ALDERTON (September 3, 2004) – Just like tourists pulling over for coffee, young salmon need places to pull out of the main flow of a river to rest and feed.
“In a natural river system, juvenile salmon use slow water areas just off the main river channel to feed and grow before they leave for the open ocean,” said Russ Ladley, resource protection manager for the Puyallup Tribe of Indians. “Restoring these areas is one of the most significant things we can do to recover salmon in the Puyallup River.”
This summer the tribe and the South Puget Sound Salmon Enhancement Group are reconnecting one of these rest areas – the 96th Street Oxbow – to the river’s main channel by widening a culvert and digging an almost 200-foot long channel. The oxbow, once part of the river’s main channel, will act a refuge for young salmon. “Oxbows, side channels and other off-channel areas are filled with aquatic insects that are an important food for young salmon,” said Lance Winecka, project manager for the South Puget Sound Salmon Enhancement Group.
“Rivers naturally create these off-channel areas when they overflow their banks, carving new channels,” said Winecka. “Places like the 96th Street Oxbow are important places for the survival of juvenile salmon.” The project will especially benefit coho and chinook salmon, and cutthroat and steelhead trout, all of which live in freshwater for a extended period as juveniles. Puyallup River chinook are part of a wider stock listed as “threatened” under the federal Endangered Species Act.
“If we were to do only one thing to save salmon in the Puyallup River, it would be doing these kinds of projects,” said Ladley. Dikes along the Puyallup River cut off much of what once was valuable rearing habitat for juvenile salmon.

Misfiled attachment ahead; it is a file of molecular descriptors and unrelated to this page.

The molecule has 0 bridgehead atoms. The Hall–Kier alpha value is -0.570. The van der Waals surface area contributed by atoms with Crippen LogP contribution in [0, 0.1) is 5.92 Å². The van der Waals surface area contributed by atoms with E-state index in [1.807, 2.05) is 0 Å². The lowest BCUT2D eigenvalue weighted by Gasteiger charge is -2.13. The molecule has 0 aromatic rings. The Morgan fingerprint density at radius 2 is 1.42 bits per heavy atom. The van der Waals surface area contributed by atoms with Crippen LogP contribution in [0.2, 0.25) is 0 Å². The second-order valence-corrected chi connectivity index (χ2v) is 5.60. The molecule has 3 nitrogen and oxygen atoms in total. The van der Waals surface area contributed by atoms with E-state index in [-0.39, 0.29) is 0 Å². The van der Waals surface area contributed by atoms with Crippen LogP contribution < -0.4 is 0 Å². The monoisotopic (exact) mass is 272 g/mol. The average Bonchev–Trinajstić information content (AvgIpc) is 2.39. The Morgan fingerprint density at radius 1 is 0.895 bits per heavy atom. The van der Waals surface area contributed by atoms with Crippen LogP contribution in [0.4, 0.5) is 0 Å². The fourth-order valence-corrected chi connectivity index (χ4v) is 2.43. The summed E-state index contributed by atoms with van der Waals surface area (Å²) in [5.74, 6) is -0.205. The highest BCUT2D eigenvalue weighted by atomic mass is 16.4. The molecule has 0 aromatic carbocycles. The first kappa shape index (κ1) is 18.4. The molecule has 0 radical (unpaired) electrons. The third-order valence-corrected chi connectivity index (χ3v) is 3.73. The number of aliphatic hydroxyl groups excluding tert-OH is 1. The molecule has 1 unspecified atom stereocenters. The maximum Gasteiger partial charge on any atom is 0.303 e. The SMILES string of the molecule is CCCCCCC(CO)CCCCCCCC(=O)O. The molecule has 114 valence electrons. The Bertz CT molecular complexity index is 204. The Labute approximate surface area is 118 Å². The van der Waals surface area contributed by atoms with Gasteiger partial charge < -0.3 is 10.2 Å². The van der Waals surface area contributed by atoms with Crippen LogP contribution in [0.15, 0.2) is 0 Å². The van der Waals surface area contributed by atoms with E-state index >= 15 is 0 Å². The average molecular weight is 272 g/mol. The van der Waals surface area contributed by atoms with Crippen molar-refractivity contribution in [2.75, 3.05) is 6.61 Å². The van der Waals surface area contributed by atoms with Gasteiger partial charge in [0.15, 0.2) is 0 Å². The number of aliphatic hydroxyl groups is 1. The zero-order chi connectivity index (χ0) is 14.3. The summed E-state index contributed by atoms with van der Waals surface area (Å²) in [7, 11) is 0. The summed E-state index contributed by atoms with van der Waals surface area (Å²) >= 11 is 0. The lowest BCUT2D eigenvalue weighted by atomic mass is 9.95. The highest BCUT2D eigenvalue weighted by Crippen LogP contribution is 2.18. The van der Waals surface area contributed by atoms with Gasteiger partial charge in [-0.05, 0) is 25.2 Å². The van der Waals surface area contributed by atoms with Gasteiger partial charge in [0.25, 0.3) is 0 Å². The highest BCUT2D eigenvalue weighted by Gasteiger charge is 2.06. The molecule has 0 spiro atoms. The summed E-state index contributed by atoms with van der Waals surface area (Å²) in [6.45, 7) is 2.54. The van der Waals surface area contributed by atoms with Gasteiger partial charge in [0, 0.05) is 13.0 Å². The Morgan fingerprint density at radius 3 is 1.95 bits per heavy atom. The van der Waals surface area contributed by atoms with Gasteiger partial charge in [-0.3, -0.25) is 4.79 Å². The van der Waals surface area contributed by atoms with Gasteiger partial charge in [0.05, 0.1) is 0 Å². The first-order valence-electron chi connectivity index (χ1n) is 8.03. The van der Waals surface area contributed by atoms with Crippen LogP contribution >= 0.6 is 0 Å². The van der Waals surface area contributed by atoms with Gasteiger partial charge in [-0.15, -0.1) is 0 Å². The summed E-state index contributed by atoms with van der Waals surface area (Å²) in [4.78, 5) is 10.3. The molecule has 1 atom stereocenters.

The diking of the river was intended to prevent flooding, but in the end has harmed salmon populations by intensifying the effects of floods. “Before the dikes, high winter water was able to spread peacefully across the floodplain,” said Ladley. “Now floods are forced to stay between the dikes, increasing the damage they can do. It’s like putting your finger on the end of a hose.”
“In addition to cutting off hundreds of acres of salmon rearing habitat, dikes also intensify floods that scour gravel where salmon lay their eggs,” said Ladley. “Increasing the amount of off-channel habitat will not only restore the natural function of the river, it will mean more salmon will return to the Puyallup River every year.”
The project, which was designed by Paul Tappel, was funded through state Salmon Recovery Funding Board and Natural Resource Damage Assessment funds. The property being restored is owned by Pierce County.
Similar off-channel projects on the river, such moving levies away from the river banks, help alleviate the shortage of salmon habitat on the Puyallup. But, there is still a long way to go, said Ladley. “We’ve been diking the Puyallup River for a century; we’ve only been trying to take the cork off for a few years.”
For more information, contact: Russ Ladley, resource protection manager, Puyallup Tribe of Indians, (253) 845-9225. Lance Winecka, project manager, SPSSEG, (360) 412-0808 [email protected]. Terry Wright, president, SPSSEG, (360) 438-1181, ext. 336. Emmett O’Connell, South Sound information officer, NWIFC, (360) 438-1181, ext. 392, [email protected]
For more information on the South Puget Sound Salmon Enhancement Group, go to www.spsseg.org